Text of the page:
5 pm. I'm at a cyber cafe, engrossed in a friendly conversation at a chat room. Everything runs smoothly, until someone with the nickname 'Cybercheez' logs on.
He or she singles me out and sends me a message: "I see you but you can't see me."
Mildly annoyed, I reply: "That's too bad." "I know everything about you," Cybercheez insists. "Then I must be famous," I say, dimly aware that my friend Blossom -- a cherubic 16-year-old at the next terminal -- has started giggling. After a few more similar exchanges, she begins to laugh uncontrollably. Closer inspection reveals that she's the prankster.
Blossom isn't alone. In fact, no chat room is complete without a pest. I, therefore, took it upon myself to find out what makes these people tick. And who better to start with than my friend Sandeep P, the uncrowned 'King' of chat room pests.
"I don't consider myself a hardcore chat pest," he tells me, modestly; then adds cheekily, "But, ultimately, it's the sufferer who decides whether I really am one or not".
Sandeep usually logs in with a user ID that has the word 'king' in it so that 'loyal subjects' can easily identify him. As these IDs suggest, his sole aim is to rule the room: "It gives me immense pleasure and a sense of satisfaction to be above others".
He delights in sending scary, private messages to inexperienced visitors, saying that their computer is being hacked by him. "This trick works most of the time," he adds, proudly. But woe betide anyone who dares challenge him: "Some worms who give me a tough fight are spammed with hundreds of private messages copied and pasted from the same room." He also prefers "to give life to the otherwise sulky rooms" by pointing out some hilarious double meanings to messages posted. Don't users tire of his antics? "Not always," he says. "Some actually enjoy my presence".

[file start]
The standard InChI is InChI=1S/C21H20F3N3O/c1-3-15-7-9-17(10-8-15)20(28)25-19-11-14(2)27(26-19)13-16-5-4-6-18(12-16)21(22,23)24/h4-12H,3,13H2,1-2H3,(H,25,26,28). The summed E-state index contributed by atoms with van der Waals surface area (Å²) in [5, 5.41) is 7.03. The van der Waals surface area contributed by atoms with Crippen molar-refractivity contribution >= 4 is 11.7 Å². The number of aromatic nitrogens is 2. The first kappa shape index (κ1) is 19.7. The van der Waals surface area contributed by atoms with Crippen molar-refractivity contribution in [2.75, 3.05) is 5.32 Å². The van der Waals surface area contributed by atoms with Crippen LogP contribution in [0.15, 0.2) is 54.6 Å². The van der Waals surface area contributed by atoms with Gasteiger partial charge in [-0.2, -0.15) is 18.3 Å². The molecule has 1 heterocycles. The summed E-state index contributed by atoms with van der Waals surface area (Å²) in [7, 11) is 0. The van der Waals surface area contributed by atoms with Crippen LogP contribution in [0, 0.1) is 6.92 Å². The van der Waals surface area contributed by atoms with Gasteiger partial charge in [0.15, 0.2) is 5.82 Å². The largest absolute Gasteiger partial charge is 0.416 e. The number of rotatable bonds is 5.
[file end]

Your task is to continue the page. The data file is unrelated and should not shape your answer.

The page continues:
Other pests, like Leslie D'Mello, enjoy watching the way different people react to taunts. Les gets "a tremendous kick out of posing the same irritating question to several users and gauging their varied responses".
But these guys are run-of-the-mill pests. There are experts like Mohan Naicker, whose area of interest is the 'celebrity chat' -- sessions which enable users to interact with celebs and professionals.
When such chats are in progress, Mohan can be counted on to log in as the guest, or in the name of his or her spouse, answer questions addressed to the guest, flirt with others in the room, or ask extremely unrelated questions. There is an unmistakable twinkle in his eye as he recounts logging in once as 'baal' and asking a hairstylist what colour she would recommend for his greying hair: "She got annoyed and said 'try saffron', to which I said 'I'd rather keep it green as I have to cut it regularly'".
Mohan's stay in that chat room ended abruptly thereafter, as the moderator kicked him out.
How do you tackle people like him if there isn't a moderator to do the needful? Here's a simple tip: The 'Ignore' button.
Those who assume pests are always male haven't met Flavia. In person, she has an angelic smile and exudes an aura of innocence. In a chat room, she undergoes a metamorphosis into a femme fatale, showing users she has quite a few tricks up her sleeve. As a general rule though, she only annoys "jerks who irritate me in the first place".
Frequent visitors at the RoltaNet site may also remember 'Rodeo_girl'. This woman mainly chats with people she knows (without revealing who she is) and surprises them with personal information about themselves. "This completely unnerves them," she says, matter-of-factly. Since it's all for a few laughs, she always reveals her identity at the end "to those who haven't already guessed".
The million-dollar question is, what prompts people like Mohan and Flavia? Is it only the kicks they get out of teasing people? Rodeo_girl and Flavia point out that it can be a means of venting frustration. The latter admits: "When I am really angry with someone, I let it all out on a random jerk online. This helps my anger subside and spares me an unpleasant confrontation with the person in real life".
And how does the person at the receiving end take this venting? Some leave; others make half-hearted protests; still others complain to all and sundry. 18-year-old Jer says: "When they do that, I just turn the tables and harass them too".
The battles continue…
More Like This
-- There is a pest in my chat room
-- A Chatter's Guide